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July 2011 | Angeline Albert
have been announced to restrict the Zimbabwean government’s spending on foreign
travel as part of a major cost-cutting drive.
minister Tendai Biti announced his cost control strategy to parliament this
week when he presented the country’s 2011mid-year fiscal policy review.
said that in the first half of 2011, the government’s total expenditure was US$1.14
billion (£697 million), including US$29.7 million (£18.17 million) on foreign
travel. However, cost “overruns” on foreign travel contributed to the
government exceeding its US$991 million (£606 million) spending target for the
travel expenditure remains disproportionately high in comparison to other
budget items, including priority capital projects,” he said.
minister also plans to drive efficiencies in the purchase of vehicles and the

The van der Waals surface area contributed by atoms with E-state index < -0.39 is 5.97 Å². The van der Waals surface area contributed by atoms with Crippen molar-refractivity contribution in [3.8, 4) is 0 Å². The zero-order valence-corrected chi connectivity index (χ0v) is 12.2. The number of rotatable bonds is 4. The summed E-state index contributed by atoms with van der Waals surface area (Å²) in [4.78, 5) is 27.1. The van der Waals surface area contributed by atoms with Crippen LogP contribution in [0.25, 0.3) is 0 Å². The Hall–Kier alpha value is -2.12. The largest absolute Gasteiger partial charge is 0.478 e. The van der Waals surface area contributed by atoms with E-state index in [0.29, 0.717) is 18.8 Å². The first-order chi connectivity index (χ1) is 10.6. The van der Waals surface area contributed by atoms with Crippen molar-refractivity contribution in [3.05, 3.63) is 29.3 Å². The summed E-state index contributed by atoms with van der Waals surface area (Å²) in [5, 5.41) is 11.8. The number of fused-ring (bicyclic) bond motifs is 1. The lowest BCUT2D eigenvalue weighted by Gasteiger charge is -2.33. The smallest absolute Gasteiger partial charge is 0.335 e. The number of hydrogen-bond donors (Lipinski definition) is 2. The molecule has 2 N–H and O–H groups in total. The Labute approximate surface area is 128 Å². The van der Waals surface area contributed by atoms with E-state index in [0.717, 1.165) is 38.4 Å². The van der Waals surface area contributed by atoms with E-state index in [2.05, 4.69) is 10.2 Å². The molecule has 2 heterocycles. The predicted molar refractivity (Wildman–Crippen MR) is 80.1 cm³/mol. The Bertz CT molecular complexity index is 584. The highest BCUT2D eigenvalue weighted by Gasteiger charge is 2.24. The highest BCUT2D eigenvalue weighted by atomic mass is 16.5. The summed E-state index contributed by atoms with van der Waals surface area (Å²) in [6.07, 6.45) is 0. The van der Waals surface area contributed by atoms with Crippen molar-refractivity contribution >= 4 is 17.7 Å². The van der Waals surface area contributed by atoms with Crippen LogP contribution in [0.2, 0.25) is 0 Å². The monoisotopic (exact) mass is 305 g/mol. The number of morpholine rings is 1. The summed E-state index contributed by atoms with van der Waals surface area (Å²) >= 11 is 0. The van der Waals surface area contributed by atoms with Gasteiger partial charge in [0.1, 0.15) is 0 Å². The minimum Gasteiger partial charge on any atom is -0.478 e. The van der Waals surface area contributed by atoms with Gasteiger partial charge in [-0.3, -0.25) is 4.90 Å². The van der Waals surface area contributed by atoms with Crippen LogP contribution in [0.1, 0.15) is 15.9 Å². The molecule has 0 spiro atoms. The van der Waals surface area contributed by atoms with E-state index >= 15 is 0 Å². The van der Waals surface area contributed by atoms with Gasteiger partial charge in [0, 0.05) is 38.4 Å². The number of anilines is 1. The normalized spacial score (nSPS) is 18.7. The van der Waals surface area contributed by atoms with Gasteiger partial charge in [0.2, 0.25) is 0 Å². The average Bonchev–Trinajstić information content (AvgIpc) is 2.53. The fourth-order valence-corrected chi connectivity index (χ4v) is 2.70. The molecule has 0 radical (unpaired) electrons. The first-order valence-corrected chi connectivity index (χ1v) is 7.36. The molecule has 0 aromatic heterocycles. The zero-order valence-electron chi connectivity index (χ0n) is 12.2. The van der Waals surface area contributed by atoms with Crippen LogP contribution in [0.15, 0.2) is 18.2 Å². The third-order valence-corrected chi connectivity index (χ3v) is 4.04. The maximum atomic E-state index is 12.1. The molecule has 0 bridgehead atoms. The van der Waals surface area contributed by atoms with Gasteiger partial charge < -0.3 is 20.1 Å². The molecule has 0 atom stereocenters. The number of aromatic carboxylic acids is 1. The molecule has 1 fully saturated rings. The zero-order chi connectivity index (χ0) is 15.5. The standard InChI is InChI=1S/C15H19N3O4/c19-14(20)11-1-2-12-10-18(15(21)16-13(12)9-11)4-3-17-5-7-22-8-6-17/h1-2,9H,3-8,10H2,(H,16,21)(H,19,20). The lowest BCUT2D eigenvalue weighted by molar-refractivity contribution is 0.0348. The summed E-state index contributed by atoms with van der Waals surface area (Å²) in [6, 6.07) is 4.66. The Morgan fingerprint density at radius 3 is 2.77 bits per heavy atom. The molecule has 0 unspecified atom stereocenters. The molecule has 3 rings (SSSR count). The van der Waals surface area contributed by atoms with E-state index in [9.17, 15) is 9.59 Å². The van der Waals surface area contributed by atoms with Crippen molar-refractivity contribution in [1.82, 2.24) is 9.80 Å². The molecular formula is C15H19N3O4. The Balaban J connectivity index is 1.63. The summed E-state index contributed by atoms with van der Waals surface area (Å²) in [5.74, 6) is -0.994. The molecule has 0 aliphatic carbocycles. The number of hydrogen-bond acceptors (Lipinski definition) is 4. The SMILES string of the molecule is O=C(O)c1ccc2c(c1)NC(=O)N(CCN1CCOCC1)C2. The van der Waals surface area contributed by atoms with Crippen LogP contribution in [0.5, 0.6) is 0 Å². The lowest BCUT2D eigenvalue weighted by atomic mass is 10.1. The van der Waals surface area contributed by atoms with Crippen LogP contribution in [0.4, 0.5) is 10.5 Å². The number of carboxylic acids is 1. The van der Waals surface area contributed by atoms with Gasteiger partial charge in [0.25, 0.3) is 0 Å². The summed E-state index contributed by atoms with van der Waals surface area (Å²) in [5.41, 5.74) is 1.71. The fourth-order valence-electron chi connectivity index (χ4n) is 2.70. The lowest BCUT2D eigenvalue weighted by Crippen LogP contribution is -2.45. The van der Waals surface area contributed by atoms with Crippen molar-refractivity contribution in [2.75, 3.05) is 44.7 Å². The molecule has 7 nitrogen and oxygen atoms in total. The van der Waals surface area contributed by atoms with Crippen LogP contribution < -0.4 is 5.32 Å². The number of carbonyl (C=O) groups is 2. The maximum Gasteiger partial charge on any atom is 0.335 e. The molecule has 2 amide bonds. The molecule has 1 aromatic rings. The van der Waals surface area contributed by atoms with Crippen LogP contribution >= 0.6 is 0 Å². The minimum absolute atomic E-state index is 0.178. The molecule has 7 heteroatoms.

cost of training public sector staff outside the country.
we are on course to meet our revenue targets, it is fair to say that a number
of structural challenges remain arresting our economy,” he said. “At the
epicentre of these challenges is the critical failure to appreciate that we can
only spend that which we have. Containing and managing wastage and leakages in
government expenditure together with reprioritising and enhancing efficiencies
of public expenditures are, therefore, critical.”
and local government’s debt to suppliers at the end of June 2011 amounted to
US$87.7 million (£53.6 million) and Biti said resources will be required to pay
it. “Failure to clear these arrears will constrain service providers’
operations, whose services are critical for sustenance of the current economic
despite cost cutting in some areas, the government plans to increase spending
on infrastructure. The procurement of road rehabilitation equipment, which is
estimated to cost US$53 million (£32 million), will be protected.
report highlighted that inflation in Zimbabwe had been the lowest when compared
to neighbouring southern Africa states since February – although the country
did abandon its native currency in 2009 due to hyperinflation.